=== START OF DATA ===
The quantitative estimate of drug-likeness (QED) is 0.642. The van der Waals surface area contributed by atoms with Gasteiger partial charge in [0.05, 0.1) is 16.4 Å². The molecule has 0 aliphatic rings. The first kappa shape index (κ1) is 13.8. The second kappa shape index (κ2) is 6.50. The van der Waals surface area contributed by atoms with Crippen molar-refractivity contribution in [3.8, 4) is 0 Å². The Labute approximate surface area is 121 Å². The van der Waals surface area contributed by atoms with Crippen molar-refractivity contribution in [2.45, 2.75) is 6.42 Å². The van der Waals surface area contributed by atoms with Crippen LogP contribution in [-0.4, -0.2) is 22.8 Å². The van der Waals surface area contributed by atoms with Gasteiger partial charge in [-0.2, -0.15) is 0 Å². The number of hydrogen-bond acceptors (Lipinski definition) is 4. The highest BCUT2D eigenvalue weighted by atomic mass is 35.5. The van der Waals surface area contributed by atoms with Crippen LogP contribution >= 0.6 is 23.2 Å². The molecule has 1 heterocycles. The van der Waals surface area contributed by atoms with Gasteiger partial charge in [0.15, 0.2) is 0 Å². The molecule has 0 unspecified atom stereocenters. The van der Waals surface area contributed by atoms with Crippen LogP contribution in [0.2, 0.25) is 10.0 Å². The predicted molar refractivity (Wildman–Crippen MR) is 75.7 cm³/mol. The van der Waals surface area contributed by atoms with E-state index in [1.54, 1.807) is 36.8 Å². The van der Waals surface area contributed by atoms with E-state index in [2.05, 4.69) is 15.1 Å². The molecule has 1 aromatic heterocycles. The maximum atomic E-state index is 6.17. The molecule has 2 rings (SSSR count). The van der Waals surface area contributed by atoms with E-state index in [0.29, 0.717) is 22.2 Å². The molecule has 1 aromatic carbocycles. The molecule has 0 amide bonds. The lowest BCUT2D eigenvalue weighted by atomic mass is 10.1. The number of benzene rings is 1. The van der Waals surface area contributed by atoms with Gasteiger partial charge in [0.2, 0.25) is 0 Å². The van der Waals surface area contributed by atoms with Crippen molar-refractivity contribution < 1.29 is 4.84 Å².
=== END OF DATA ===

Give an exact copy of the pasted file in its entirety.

The quantitative estimate of drug-likeness (QED) is 0.642. The van der Waals surface area contributed by atoms with Gasteiger partial charge in [0.05, 0.1) is 16.4 Å². The molecule has 0 aliphatic rings. The first kappa shape index (κ1) is 13.8. The second kappa shape index (κ2) is 6.50. The van der Waals surface area contributed by atoms with Crippen molar-refractivity contribution in [3.8, 4) is 0 Å². The Labute approximate surface area is 121 Å². The van der Waals surface area contributed by atoms with Crippen molar-refractivity contribution in [2.45, 2.75) is 6.42 Å². The van der Waals surface area contributed by atoms with Crippen LogP contribution in [-0.4, -0.2) is 22.8 Å². The van der Waals surface area contributed by atoms with Gasteiger partial charge in [-0.2, -0.15) is 0 Å². The number of hydrogen-bond acceptors (Lipinski definition) is 4. The highest BCUT2D eigenvalue weighted by atomic mass is 35.5. The van der Waals surface area contributed by atoms with Crippen LogP contribution >= 0.6 is 23.2 Å². The molecule has 1 heterocycles. The van der Waals surface area contributed by atoms with Gasteiger partial charge in [0.15, 0.2) is 0 Å². The molecule has 0 unspecified atom stereocenters. The van der Waals surface area contributed by atoms with Crippen LogP contribution in [0.2, 0.25) is 10.0 Å². The predicted molar refractivity (Wildman–Crippen MR) is 75.7 cm³/mol. The van der Waals surface area contributed by atoms with E-state index in [1.54, 1.807) is 36.8 Å². The van der Waals surface area contributed by atoms with E-state index in [2.05, 4.69) is 15.1 Å². The molecule has 1 aromatic heterocycles. The maximum atomic E-state index is 6.17. The molecule has 2 rings (SSSR count). The van der Waals surface area contributed by atoms with E-state index in [0.29, 0.717) is 22.2 Å². The molecule has 1 aromatic carbocycles. The molecule has 0 amide bonds. The lowest BCUT2D eigenvalue weighted by atomic mass is 10.1. The number of benzene rings is 1. The van der Waals surface area contributed by atoms with Gasteiger partial charge in [0.2, 0.25) is 0 Å². The van der Waals surface area contributed by atoms with Crippen molar-refractivity contribution < 1.29 is 4.84 Å².